Agents have formal certifications and specializations and you’ll want to make sure yours is appropriately licensed in your state. Some professionals are specialized to work with those over the age of 50 (Seniors Real Estate Specialist) or to relocate military personnel (Military Relocation Professional), but there are three broader terms you often hear: real estate agent, Realtor, and broker.
Real estate agent: A person who is licensed to help people buy or sell residential or commercial real estate. Real estate licenses are issued by state, and requirements will vary.
Realtor: A Realtor is a real estate agent who is a member of the National Association of Realtors (NAR). To become a Realtor, agents must be active in the field, have no formal actions against them, no recent or pending bankruptcy, and must pay an application fee and annual dues to the NAR. The NAR offers a number of more specializations as well.
Broker: A broker is a licensed real estate agent who has completed additional education in the state where they are licensed to work—they typically own or manage real estate agencies. Brokers can work independently, but all agents must work under brokers.
Some real estate professionals will be more experienced in dealing with specific buying and selling scenarios than others will. First-time home buyers may need a little more hand-holding as they enter the market for the first time, those relocating will need a real estate agent with extensive understanding of the nuance of a city and its neighborhoods and lifestyles.
Whether you’re downsizing, looking to buy a foreclosure, or ready to start a family, you’ll want to choose a real estate agent who has extensive experience working with similar buyers and sellers. If you’re selling a single-family home, make sure your agent doesn’t typically represent condo sales. If you’re moving to the suburbs, don’t choose a real estate agent whose connections are all in the city center.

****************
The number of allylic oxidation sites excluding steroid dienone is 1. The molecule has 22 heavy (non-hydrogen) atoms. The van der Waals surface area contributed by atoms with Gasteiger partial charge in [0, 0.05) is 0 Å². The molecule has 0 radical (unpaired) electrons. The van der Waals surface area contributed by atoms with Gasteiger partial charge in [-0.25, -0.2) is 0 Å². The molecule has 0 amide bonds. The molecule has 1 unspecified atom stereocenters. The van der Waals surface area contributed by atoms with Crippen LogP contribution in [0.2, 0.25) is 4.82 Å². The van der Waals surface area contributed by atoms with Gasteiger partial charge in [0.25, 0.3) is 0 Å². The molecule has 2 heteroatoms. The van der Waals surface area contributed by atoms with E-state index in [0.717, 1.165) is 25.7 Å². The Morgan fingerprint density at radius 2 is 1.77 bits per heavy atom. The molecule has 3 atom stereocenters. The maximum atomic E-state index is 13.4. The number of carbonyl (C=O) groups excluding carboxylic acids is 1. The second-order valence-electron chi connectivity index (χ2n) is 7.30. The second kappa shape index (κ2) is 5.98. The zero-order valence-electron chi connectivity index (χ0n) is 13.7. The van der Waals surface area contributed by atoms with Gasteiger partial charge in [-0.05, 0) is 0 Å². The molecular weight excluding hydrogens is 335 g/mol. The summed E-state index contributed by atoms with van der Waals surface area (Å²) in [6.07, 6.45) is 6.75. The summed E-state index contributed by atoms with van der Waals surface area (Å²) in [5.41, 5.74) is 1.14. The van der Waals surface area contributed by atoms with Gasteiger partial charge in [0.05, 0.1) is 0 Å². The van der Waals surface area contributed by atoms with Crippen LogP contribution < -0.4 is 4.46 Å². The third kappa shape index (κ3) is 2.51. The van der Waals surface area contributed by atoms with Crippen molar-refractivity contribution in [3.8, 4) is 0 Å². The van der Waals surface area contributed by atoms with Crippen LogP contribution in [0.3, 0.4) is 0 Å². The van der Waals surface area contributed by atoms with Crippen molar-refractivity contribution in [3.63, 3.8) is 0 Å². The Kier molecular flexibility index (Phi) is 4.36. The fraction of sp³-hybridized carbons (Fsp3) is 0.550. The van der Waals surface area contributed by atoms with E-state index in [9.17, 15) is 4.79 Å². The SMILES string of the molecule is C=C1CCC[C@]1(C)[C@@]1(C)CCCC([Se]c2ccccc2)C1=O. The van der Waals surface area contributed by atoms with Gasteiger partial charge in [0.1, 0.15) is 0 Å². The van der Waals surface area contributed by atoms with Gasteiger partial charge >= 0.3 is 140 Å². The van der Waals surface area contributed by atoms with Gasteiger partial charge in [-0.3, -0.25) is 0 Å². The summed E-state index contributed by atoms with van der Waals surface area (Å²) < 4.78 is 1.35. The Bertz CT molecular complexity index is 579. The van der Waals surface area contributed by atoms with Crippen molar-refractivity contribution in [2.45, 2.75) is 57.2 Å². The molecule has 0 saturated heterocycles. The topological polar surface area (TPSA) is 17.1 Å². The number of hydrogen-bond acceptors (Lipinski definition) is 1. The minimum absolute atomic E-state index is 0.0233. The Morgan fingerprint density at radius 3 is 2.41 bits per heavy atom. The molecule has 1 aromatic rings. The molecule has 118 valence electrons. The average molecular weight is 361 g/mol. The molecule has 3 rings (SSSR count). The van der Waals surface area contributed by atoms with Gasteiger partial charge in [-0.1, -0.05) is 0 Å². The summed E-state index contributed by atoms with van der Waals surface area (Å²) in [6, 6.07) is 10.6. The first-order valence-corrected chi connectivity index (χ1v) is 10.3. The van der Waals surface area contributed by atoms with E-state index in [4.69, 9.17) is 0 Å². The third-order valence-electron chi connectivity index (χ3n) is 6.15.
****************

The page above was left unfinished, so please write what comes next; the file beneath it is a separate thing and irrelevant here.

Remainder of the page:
Responsiveness may be affected by how much the agent has to give. You’ll want to make sure they keep a steady stream of business but also that they don’t bite off so much that they can’t give you the attention you deserve.
“I would look for somebody who’s middle of the road between seven and twenty transactions a year,” says Lance McHan of Keller Williams. “My reason is they have a level competency but yet they’re not so busy where they’re passing me off to their assistant or their transaction coordinator.”
Some real estate agents work in the industry only part-time, which will affect the number of transactions they handle each year, but if you’re new to home buying or selling or are looking for a very specific type of property—you should carefully vet that part-time agent to ensure they do have the working knowledge and connections you need.